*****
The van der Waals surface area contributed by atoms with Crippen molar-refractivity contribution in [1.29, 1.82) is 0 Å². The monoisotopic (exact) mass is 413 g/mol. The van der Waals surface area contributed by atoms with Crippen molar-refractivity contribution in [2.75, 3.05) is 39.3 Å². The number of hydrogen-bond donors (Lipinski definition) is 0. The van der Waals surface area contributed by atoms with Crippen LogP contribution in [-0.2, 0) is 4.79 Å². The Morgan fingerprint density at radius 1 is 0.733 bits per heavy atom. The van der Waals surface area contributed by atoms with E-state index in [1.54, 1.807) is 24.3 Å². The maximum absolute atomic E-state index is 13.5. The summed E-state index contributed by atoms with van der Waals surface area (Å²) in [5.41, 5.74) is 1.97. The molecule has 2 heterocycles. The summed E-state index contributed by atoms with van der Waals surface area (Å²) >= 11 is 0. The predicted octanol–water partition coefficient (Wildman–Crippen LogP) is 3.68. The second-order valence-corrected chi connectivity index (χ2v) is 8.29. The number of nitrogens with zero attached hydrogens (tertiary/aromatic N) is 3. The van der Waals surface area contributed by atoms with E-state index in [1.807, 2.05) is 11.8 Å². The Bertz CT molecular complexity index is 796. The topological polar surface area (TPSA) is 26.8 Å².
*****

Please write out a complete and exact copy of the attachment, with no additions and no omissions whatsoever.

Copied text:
The van der Waals surface area contributed by atoms with Crippen molar-refractivity contribution in [1.29, 1.82) is 0 Å². The monoisotopic (exact) mass is 413 g/mol. The van der Waals surface area contributed by atoms with Crippen molar-refractivity contribution in [2.75, 3.05) is 39.3 Å². The number of hydrogen-bond donors (Lipinski definition) is 0. The van der Waals surface area contributed by atoms with Crippen LogP contribution in [-0.2, 0) is 4.79 Å². The Morgan fingerprint density at radius 1 is 0.733 bits per heavy atom. The van der Waals surface area contributed by atoms with E-state index in [1.54, 1.807) is 24.3 Å². The maximum absolute atomic E-state index is 13.5. The summed E-state index contributed by atoms with van der Waals surface area (Å²) in [5.41, 5.74) is 1.97. The molecule has 2 heterocycles. The summed E-state index contributed by atoms with van der Waals surface area (Å²) >= 11 is 0. The predicted octanol–water partition coefficient (Wildman–Crippen LogP) is 3.68. The second-order valence-corrected chi connectivity index (χ2v) is 8.29. The number of nitrogens with zero attached hydrogens (tertiary/aromatic N) is 3. The van der Waals surface area contributed by atoms with E-state index in [1.807, 2.05) is 11.8 Å². The Bertz CT molecular complexity index is 796. The topological polar surface area (TPSA) is 26.8 Å².